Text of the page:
Cookie Specification

The HTTP Working Group of the Internet Engineering Task Force (IETF) is in the process of standardizing what are often referred to as (Netscape) ``cookies.'' Cookies are a way for a server to sustain a stateful session by passing information back to a user agent; the user agent returns the information back to the server on its next visit.

Specification Status

RFC 2965 specifies the HTTP State Management Mechanism and is a Proposed Standard. RFC 2965 supersedes RFC 2109.

BCP 44, RFC 2964, Use of HTTP State Management, is an important adjunct to the cookie specification itself.

Official discussions of the cookie specifications occur on the HTTP-WG mailing list, but some more general discussions of HTTP State Management occur on the http-state mailing list.

Errata to RFC 2965

Discussions of errata to RFC 2965 are held on the revised HTTP State mailing list. This page tracks the issues under discussion.

Proxy Cookies

Work has begun to specify proxy cookies, which would maintain state between a proxy server and its nearest client.

More Information

You can examine the evolution of RFC 2965. Cookie Central has quite a collection of information about cookies. And there's another nice resource page with general information about cookies, including privacy. The Computer Incident Advisory Capability (CIAC) folks have posted a pretty good description of the risks of cookies from a computer intrusion standpoint. Finally, there's the book, ``cookies,'' by Simon St. Laurent, which discusses cookies, cookie applications, and the privacy aspects of cookies. McGraw-Hill. ISBN 0-07-050498-9.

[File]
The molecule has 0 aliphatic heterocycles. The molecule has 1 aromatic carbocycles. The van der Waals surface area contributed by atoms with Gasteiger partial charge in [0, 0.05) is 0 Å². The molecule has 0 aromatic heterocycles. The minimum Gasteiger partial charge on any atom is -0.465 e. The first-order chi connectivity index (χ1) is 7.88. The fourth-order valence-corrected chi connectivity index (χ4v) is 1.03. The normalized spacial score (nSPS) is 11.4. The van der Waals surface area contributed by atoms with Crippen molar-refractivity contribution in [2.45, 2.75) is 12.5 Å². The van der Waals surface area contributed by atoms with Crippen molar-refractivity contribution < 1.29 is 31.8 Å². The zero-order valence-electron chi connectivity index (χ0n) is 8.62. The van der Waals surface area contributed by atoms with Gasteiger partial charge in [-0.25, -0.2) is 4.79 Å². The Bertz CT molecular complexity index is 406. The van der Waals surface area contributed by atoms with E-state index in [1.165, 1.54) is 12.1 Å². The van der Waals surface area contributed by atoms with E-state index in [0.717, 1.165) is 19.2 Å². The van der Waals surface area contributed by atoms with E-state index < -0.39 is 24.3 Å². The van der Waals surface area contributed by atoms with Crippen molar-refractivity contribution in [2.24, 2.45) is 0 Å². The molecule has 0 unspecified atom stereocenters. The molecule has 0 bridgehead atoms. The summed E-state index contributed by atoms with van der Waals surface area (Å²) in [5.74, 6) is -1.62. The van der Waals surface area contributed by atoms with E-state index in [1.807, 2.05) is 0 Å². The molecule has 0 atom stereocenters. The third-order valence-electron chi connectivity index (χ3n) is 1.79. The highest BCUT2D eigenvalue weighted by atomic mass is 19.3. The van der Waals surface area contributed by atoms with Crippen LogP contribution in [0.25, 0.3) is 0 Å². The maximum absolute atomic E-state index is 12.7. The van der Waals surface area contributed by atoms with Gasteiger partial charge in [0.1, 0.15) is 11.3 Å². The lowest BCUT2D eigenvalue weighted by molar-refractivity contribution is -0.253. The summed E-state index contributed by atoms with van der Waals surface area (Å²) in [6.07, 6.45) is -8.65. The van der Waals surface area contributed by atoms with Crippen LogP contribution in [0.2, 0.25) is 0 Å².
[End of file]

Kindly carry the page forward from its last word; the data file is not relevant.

I have written a paper, HTTP Cookies: Standards, Privacy, and Politics, which should be published during 2001 in an ACM journal. Here's the abstract:

How did we get from a world where cookies were something you ate and where ``non-techies'' were unaware of ``Netscape cookies'' to a world where cookies are a hot-button privacy issue for many computer users? This paper will describe how HTTP ``cookies'' work, and how Netscape's original specification evolved into an IETF Proposed Standard. I will also offer a personal perspective on how what began as a straightforward technical specification turned into a political flashpoint when it tried to address non-technical issues such as privacy.

Rajiv Shah is preparing a case study on cookies. Meanwhile, he has prepared a comprehensive list of links of background and technical information about cookies.

Netscape's ``Preliminary Specification'' for Persistent Client State HTTP Cookies.

For reference purposes, my original State-Info proposal, Proposed HTTP State-Info Mechanism (1995): [text]   [Postscript]

David M. Kristol,
Last modified: March 28, 2006